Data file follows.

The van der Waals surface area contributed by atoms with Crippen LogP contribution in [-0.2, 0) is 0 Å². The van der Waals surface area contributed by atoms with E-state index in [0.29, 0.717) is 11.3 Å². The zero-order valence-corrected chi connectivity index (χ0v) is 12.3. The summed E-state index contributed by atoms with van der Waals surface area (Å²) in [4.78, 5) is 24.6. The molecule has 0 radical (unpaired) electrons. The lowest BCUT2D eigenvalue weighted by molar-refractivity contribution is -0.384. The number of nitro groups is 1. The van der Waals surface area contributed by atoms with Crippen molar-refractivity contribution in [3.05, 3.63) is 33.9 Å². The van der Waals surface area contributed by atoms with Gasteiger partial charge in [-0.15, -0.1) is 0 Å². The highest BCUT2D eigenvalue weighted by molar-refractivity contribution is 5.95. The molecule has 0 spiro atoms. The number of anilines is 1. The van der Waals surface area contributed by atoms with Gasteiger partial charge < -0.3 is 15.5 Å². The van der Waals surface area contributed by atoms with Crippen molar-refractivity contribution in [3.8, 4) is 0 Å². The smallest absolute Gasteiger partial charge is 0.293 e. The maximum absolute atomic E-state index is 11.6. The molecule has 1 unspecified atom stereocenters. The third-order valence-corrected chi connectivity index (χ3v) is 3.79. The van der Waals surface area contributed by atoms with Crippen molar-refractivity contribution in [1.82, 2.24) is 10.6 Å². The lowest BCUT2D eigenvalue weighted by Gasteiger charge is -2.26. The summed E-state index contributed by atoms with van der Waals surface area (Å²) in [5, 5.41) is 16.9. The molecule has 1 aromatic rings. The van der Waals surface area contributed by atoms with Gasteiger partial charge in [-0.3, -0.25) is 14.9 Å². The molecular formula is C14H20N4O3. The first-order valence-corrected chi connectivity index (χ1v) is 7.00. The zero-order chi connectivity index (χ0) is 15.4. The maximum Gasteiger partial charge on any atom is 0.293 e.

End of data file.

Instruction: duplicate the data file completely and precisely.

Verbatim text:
The van der Waals surface area contributed by atoms with Crippen LogP contribution in [-0.2, 0) is 0 Å². The van der Waals surface area contributed by atoms with E-state index in [0.29, 0.717) is 11.3 Å². The zero-order valence-corrected chi connectivity index (χ0v) is 12.3. The summed E-state index contributed by atoms with van der Waals surface area (Å²) in [4.78, 5) is 24.6. The molecule has 0 radical (unpaired) electrons. The lowest BCUT2D eigenvalue weighted by molar-refractivity contribution is -0.384. The number of nitro groups is 1. The van der Waals surface area contributed by atoms with Crippen molar-refractivity contribution in [3.05, 3.63) is 33.9 Å². The van der Waals surface area contributed by atoms with Gasteiger partial charge in [-0.15, -0.1) is 0 Å². The highest BCUT2D eigenvalue weighted by molar-refractivity contribution is 5.95. The molecule has 0 spiro atoms. The number of anilines is 1. The van der Waals surface area contributed by atoms with Gasteiger partial charge < -0.3 is 15.5 Å². The van der Waals surface area contributed by atoms with Crippen molar-refractivity contribution in [3.8, 4) is 0 Å². The smallest absolute Gasteiger partial charge is 0.293 e. The maximum absolute atomic E-state index is 11.6. The molecule has 1 unspecified atom stereocenters. The third-order valence-corrected chi connectivity index (χ3v) is 3.79. The van der Waals surface area contributed by atoms with Crippen molar-refractivity contribution in [1.82, 2.24) is 10.6 Å². The lowest BCUT2D eigenvalue weighted by Gasteiger charge is -2.26. The summed E-state index contributed by atoms with van der Waals surface area (Å²) in [5, 5.41) is 16.9. The molecule has 1 aromatic rings. The van der Waals surface area contributed by atoms with Gasteiger partial charge in [-0.3, -0.25) is 14.9 Å². The molecular formula is C14H20N4O3. The first-order valence-corrected chi connectivity index (χ1v) is 7.00. The zero-order chi connectivity index (χ0) is 15.4. The maximum Gasteiger partial charge on any atom is 0.293 e.